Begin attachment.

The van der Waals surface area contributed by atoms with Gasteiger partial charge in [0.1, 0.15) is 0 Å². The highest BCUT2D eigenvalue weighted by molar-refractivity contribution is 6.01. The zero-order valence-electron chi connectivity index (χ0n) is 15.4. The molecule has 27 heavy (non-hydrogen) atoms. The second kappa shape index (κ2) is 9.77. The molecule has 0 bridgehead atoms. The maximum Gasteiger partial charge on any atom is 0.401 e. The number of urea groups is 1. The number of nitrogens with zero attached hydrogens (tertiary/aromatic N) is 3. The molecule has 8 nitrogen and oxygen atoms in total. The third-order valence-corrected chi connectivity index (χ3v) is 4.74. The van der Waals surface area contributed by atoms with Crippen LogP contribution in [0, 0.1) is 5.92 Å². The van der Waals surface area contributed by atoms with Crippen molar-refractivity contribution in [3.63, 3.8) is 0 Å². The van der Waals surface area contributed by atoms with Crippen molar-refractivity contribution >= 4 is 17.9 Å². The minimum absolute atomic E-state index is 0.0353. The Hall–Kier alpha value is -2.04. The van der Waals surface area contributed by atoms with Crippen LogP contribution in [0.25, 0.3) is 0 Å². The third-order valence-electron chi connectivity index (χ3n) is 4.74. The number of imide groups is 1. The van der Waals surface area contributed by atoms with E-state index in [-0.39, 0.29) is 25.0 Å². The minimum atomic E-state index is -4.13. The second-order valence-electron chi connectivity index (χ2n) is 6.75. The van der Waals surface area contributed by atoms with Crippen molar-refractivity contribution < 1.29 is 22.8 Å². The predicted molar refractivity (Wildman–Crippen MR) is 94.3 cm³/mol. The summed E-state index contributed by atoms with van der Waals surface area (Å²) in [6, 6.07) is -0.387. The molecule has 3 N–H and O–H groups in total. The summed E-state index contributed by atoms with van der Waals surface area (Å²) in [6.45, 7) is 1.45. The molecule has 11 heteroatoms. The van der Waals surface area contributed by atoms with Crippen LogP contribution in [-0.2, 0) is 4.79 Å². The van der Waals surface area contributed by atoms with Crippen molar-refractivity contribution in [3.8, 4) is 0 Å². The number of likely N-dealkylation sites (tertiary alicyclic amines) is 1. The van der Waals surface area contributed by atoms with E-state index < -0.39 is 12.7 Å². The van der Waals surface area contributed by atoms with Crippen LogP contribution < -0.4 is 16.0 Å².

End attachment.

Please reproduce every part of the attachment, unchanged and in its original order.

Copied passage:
The van der Waals surface area contributed by atoms with Gasteiger partial charge in [0.1, 0.15) is 0 Å². The highest BCUT2D eigenvalue weighted by molar-refractivity contribution is 6.01. The zero-order valence-electron chi connectivity index (χ0n) is 15.4. The molecule has 27 heavy (non-hydrogen) atoms. The second kappa shape index (κ2) is 9.77. The molecule has 0 bridgehead atoms. The maximum Gasteiger partial charge on any atom is 0.401 e. The number of urea groups is 1. The number of nitrogens with zero attached hydrogens (tertiary/aromatic N) is 3. The molecule has 8 nitrogen and oxygen atoms in total. The third-order valence-corrected chi connectivity index (χ3v) is 4.74. The van der Waals surface area contributed by atoms with Crippen LogP contribution in [0, 0.1) is 5.92 Å². The van der Waals surface area contributed by atoms with Crippen molar-refractivity contribution in [3.63, 3.8) is 0 Å². The van der Waals surface area contributed by atoms with Crippen molar-refractivity contribution >= 4 is 17.9 Å². The minimum absolute atomic E-state index is 0.0353. The Hall–Kier alpha value is -2.04. The van der Waals surface area contributed by atoms with Crippen LogP contribution in [0.25, 0.3) is 0 Å². The third-order valence-electron chi connectivity index (χ3n) is 4.74. The number of imide groups is 1. The van der Waals surface area contributed by atoms with E-state index in [-0.39, 0.29) is 25.0 Å². The minimum atomic E-state index is -4.13. The second-order valence-electron chi connectivity index (χ2n) is 6.75. The van der Waals surface area contributed by atoms with Crippen molar-refractivity contribution < 1.29 is 22.8 Å². The predicted molar refractivity (Wildman–Crippen MR) is 94.3 cm³/mol. The summed E-state index contributed by atoms with van der Waals surface area (Å²) in [6, 6.07) is -0.387. The molecule has 3 N–H and O–H groups in total. The summed E-state index contributed by atoms with van der Waals surface area (Å²) in [6.45, 7) is 1.45. The molecule has 11 heteroatoms. The van der Waals surface area contributed by atoms with Crippen LogP contribution in [-0.2, 0) is 4.79 Å². The van der Waals surface area contributed by atoms with Crippen molar-refractivity contribution in [3.8, 4) is 0 Å². The number of likely N-dealkylation sites (tertiary alicyclic amines) is 1. The van der Waals surface area contributed by atoms with E-state index < -0.39 is 12.7 Å². The van der Waals surface area contributed by atoms with Crippen LogP contribution < -0.4 is 16.0 Å².